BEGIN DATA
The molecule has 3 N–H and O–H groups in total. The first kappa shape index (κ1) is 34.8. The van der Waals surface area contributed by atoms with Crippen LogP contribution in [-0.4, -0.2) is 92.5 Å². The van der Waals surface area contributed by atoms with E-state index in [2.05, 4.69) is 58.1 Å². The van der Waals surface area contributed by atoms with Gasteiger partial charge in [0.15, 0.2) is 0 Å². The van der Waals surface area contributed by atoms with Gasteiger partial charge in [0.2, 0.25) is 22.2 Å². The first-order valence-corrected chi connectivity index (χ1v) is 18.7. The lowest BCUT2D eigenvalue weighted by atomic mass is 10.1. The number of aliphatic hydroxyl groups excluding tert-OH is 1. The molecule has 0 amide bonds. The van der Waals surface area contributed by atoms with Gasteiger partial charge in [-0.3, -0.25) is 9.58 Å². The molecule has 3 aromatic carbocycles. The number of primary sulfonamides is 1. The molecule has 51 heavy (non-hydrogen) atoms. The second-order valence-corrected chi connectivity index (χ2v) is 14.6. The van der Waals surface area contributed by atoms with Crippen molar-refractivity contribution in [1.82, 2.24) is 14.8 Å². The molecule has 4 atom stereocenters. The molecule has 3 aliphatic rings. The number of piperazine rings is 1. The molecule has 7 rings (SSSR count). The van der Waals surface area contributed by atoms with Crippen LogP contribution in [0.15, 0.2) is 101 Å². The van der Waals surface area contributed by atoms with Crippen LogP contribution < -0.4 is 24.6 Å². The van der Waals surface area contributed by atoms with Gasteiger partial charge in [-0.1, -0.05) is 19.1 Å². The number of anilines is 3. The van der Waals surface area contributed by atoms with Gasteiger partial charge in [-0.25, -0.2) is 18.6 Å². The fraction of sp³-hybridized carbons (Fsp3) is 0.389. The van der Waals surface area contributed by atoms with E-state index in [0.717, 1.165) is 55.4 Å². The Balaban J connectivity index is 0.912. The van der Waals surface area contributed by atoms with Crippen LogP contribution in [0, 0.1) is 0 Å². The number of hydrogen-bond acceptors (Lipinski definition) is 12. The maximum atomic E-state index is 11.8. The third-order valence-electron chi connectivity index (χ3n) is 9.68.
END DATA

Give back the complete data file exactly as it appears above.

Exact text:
The molecule has 3 N–H and O–H groups in total. The first kappa shape index (κ1) is 34.8. The van der Waals surface area contributed by atoms with Crippen LogP contribution in [-0.4, -0.2) is 92.5 Å². The van der Waals surface area contributed by atoms with E-state index in [2.05, 4.69) is 58.1 Å². The van der Waals surface area contributed by atoms with Gasteiger partial charge in [0.15, 0.2) is 0 Å². The van der Waals surface area contributed by atoms with Gasteiger partial charge in [0.2, 0.25) is 22.2 Å². The first-order valence-corrected chi connectivity index (χ1v) is 18.7. The lowest BCUT2D eigenvalue weighted by atomic mass is 10.1. The number of aliphatic hydroxyl groups excluding tert-OH is 1. The molecule has 0 amide bonds. The van der Waals surface area contributed by atoms with Gasteiger partial charge in [-0.3, -0.25) is 9.58 Å². The molecule has 3 aromatic carbocycles. The number of primary sulfonamides is 1. The molecule has 51 heavy (non-hydrogen) atoms. The second-order valence-corrected chi connectivity index (χ2v) is 14.6. The van der Waals surface area contributed by atoms with Crippen molar-refractivity contribution in [1.82, 2.24) is 14.8 Å². The molecule has 4 atom stereocenters. The molecule has 3 aliphatic rings. The number of piperazine rings is 1. The molecule has 7 rings (SSSR count). The van der Waals surface area contributed by atoms with Crippen LogP contribution in [0.15, 0.2) is 101 Å². The van der Waals surface area contributed by atoms with Crippen LogP contribution < -0.4 is 24.6 Å². The van der Waals surface area contributed by atoms with Gasteiger partial charge in [-0.1, -0.05) is 19.1 Å². The number of anilines is 3. The van der Waals surface area contributed by atoms with Gasteiger partial charge in [-0.25, -0.2) is 18.6 Å². The fraction of sp³-hybridized carbons (Fsp3) is 0.389. The van der Waals surface area contributed by atoms with E-state index in [0.717, 1.165) is 55.4 Å². The Balaban J connectivity index is 0.912. The van der Waals surface area contributed by atoms with Crippen LogP contribution in [0, 0.1) is 0 Å². The number of hydrogen-bond acceptors (Lipinski definition) is 12. The maximum atomic E-state index is 11.8. The third-order valence-electron chi connectivity index (χ3n) is 9.68.